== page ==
A Couple of Micro Influencers Share Their Advice

I recently spoke to a couple of micro influencers, Tasha Meys and Luisa Ruocco, about their experiences and best advice. Luisa Ruocco a.k.a. The Hungry Traveller is a social media food and travel influencer with just over 50k Instagram followers and can be found at @luisainsta. Tasha a.ka. @Tastefullytash has also cracked the 50,000 follower mark on her primary account and the 70,000 mark across her three accounrs. She creates health and wellness foodie content. Here are some highlights:

Adam: How did you become a micro influencer?

Tasha: I started @tastefullytash (my influencer account) when I was in my last year of University. I was studying food science and marketing and thought the best way to help my CV was to showcase my food photography and recipes I was creating. I used Instagram to post these as it was the channel I enjoyed most and that I was most familiar with.

Luisa: By accident! I quit my job in headhunting to take a gap year and I went traveling across the USA (I’m originally from Europe) where I started getting serious about my social media presence by posting regularly, interacting with other users and monitoring engagement, and my Instagram page suddenly started gaining attention!

Adam: What are some of the brand deals you have closed? How did they come together? Did you reach out to them or did they reach out? What information did the brands ask for?

Tasha: Hello Fresh, Regal Salmon, Dole NZ, Adairs etc. The bigger companies I've worked with have come from PR companies reaching out and from The Social Club (a non-exclusive Influencer Marketing agency) reaching out to me.

Luisa: I do lots of work with restaurants, for example one of my favorite places to work with is the luxury Michelin starred chain Hakkasan. They contacted me through their PR agency! Usually brands reach out to me through Instagram, either by direct message or email. They used to be more relaxed and only looked at follower count, but recently they have been getting more savvy and asking for things like engagement rates.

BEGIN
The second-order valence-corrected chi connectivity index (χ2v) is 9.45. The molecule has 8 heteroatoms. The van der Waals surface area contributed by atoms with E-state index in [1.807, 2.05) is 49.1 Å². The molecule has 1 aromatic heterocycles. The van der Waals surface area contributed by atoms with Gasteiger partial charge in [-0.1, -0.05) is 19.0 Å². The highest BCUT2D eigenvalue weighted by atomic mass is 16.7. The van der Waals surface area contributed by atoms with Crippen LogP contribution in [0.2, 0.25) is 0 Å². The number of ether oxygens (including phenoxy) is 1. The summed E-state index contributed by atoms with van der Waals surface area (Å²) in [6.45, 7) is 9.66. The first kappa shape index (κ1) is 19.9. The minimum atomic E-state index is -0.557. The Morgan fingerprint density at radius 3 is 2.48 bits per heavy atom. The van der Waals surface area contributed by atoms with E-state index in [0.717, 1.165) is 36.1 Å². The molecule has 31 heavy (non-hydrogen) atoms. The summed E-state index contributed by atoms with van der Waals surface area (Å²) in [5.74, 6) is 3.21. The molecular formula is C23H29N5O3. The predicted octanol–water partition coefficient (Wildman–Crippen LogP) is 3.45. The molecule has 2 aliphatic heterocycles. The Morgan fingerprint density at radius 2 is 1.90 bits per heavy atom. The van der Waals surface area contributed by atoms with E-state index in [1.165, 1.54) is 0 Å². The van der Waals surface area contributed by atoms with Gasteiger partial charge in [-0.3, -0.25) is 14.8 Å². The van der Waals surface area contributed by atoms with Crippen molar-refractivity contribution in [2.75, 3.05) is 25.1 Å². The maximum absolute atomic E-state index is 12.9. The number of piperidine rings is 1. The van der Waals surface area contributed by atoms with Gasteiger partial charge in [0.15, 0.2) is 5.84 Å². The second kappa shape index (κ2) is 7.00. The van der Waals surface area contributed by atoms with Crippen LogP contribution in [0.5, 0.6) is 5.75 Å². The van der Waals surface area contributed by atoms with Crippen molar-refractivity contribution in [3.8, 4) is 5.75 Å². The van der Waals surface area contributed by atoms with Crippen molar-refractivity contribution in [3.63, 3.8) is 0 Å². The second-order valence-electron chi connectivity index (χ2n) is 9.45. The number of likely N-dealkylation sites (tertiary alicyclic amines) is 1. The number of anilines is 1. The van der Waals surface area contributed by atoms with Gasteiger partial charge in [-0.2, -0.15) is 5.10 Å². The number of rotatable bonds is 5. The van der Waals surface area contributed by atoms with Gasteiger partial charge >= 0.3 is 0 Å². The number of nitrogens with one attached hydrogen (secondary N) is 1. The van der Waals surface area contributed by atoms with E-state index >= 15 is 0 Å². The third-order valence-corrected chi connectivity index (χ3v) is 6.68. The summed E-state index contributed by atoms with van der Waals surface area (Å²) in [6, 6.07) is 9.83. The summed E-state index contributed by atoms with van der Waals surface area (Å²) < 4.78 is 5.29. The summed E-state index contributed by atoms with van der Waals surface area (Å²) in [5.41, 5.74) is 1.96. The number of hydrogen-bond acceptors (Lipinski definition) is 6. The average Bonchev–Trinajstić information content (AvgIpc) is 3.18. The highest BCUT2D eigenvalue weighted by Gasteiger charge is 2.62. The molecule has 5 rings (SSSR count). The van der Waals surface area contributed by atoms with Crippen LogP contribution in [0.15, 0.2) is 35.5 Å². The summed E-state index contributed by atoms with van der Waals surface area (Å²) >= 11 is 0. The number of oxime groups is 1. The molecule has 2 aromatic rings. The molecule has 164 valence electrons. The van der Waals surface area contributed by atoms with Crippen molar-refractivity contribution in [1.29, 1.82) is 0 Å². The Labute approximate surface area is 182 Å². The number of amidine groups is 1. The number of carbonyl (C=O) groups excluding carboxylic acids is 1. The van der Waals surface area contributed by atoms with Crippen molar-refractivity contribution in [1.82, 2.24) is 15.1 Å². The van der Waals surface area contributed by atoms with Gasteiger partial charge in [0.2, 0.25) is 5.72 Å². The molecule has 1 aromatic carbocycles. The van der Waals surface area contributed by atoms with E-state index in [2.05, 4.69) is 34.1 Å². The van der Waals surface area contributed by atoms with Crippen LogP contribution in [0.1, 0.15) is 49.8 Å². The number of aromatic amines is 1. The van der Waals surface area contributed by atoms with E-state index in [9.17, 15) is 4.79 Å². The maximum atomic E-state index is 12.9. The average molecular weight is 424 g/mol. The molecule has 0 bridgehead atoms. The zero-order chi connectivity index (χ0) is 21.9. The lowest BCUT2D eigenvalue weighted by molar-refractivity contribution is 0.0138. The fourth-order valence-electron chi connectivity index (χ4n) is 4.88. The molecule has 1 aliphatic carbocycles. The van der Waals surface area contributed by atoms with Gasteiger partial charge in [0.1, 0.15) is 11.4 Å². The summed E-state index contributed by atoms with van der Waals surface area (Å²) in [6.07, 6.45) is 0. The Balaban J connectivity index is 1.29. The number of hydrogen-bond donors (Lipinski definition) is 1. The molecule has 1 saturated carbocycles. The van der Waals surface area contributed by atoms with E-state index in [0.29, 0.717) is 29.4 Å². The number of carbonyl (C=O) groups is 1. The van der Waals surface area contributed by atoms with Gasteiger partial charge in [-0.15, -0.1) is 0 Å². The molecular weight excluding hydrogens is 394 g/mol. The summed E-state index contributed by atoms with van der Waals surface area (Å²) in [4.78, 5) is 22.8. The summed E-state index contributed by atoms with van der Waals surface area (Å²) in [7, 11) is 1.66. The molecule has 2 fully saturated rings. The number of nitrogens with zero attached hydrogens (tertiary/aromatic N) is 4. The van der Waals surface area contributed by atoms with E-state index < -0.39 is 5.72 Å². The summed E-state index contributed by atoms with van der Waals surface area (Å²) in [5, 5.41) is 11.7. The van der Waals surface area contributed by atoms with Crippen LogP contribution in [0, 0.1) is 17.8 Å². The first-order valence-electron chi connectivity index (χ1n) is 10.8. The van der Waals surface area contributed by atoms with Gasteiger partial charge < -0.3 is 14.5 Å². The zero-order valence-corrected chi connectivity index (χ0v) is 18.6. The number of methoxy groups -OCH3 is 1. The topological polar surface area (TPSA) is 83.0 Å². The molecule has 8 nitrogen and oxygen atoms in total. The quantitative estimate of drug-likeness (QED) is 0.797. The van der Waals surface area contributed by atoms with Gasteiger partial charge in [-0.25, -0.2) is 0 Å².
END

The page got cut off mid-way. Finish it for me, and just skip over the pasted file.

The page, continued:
Adam: What advice do you have for those interested in working with influencers? How do you do decide who to work with?

Tasha: Know that influencer marketing should always be a mutually beneficial relationship. You might think your product is amazing but sometimes that doesn't always mean all influencers will. Align with influencers in your niche so you know they already have an interest in your product and figure out a fair deal between the two of you.

Luisa: Any influencer worth their salt would only accept a campaign that is on brand for them, so before you reach out to someone just because they have a good follower count and follower engagement, ask yourself if the product you would like them to advertise is aligned with their lifestyle and values. The question I always ask myself when presented with collaboration opportunities is whether I would be happy to buy that product or service myself. For example I have been approached with sponsorship deals by casinos and slimming pill companies and neither of those are really my jam so I had to refuse, in spite of the high price tag.   

Adam: What advice do you have for those interested in becoming micro influencers?

Tasha: Think about what your value is that you're bringing to your content and to your audience. When you confidently know your value, it's easy to convey to your audience and potential brands.